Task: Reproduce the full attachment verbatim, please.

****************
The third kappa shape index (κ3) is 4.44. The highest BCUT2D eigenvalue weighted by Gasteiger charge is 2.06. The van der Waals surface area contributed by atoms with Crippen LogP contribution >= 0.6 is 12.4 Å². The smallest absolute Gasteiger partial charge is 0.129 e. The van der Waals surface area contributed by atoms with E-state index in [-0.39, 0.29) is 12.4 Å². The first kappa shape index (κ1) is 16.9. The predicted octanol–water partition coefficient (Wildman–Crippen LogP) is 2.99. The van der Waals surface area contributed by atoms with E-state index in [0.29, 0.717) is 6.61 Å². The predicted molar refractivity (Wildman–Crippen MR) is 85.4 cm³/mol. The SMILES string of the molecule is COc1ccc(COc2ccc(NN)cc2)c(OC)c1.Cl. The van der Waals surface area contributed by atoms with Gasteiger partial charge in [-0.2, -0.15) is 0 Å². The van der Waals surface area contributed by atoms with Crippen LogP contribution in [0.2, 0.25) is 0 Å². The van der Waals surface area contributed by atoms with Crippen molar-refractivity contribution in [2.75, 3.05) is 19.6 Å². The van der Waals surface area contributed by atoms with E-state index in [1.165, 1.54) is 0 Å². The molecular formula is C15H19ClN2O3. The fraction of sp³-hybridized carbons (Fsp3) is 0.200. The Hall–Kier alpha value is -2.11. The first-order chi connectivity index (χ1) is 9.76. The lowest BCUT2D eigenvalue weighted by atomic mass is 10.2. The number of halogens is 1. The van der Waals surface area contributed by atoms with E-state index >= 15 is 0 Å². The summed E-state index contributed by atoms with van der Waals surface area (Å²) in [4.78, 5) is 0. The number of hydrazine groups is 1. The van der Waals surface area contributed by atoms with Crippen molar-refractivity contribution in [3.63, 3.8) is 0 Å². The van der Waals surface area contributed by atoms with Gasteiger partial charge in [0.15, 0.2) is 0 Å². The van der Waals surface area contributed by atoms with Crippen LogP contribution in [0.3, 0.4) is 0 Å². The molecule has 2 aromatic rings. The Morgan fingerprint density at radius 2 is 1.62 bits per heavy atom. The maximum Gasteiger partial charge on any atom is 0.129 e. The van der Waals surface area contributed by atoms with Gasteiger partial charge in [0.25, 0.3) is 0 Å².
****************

The third kappa shape index (κ3) is 4.44. The highest BCUT2D eigenvalue weighted by Gasteiger charge is 2.06. The van der Waals surface area contributed by atoms with Crippen LogP contribution >= 0.6 is 12.4 Å². The smallest absolute Gasteiger partial charge is 0.129 e. The van der Waals surface area contributed by atoms with E-state index in [-0.39, 0.29) is 12.4 Å². The first kappa shape index (κ1) is 16.9. The predicted octanol–water partition coefficient (Wildman–Crippen LogP) is 2.99. The van der Waals surface area contributed by atoms with E-state index in [0.29, 0.717) is 6.61 Å². The predicted molar refractivity (Wildman–Crippen MR) is 85.4 cm³/mol. The SMILES string of the molecule is COc1ccc(COc2ccc(NN)cc2)c(OC)c1.Cl. The van der Waals surface area contributed by atoms with Gasteiger partial charge in [-0.2, -0.15) is 0 Å². The van der Waals surface area contributed by atoms with Crippen LogP contribution in [0.2, 0.25) is 0 Å². The van der Waals surface area contributed by atoms with Crippen molar-refractivity contribution in [2.75, 3.05) is 19.6 Å². The van der Waals surface area contributed by atoms with E-state index in [1.165, 1.54) is 0 Å². The molecular formula is C15H19ClN2O3. The fraction of sp³-hybridized carbons (Fsp3) is 0.200. The Hall–Kier alpha value is -2.11. The first-order chi connectivity index (χ1) is 9.76. The lowest BCUT2D eigenvalue weighted by atomic mass is 10.2. The number of halogens is 1. The van der Waals surface area contributed by atoms with E-state index >= 15 is 0 Å². The summed E-state index contributed by atoms with van der Waals surface area (Å²) in [4.78, 5) is 0. The number of hydrazine groups is 1. The van der Waals surface area contributed by atoms with Crippen molar-refractivity contribution in [3.63, 3.8) is 0 Å². The van der Waals surface area contributed by atoms with Gasteiger partial charge in [0.15, 0.2) is 0 Å². The van der Waals surface area contributed by atoms with Crippen LogP contribution in [0.3, 0.4) is 0 Å². The molecule has 2 aromatic rings. The Morgan fingerprint density at radius 2 is 1.62 bits per heavy atom. The maximum Gasteiger partial charge on any atom is 0.129 e. The van der Waals surface area contributed by atoms with Gasteiger partial charge in [0.25, 0.3) is 0 Å².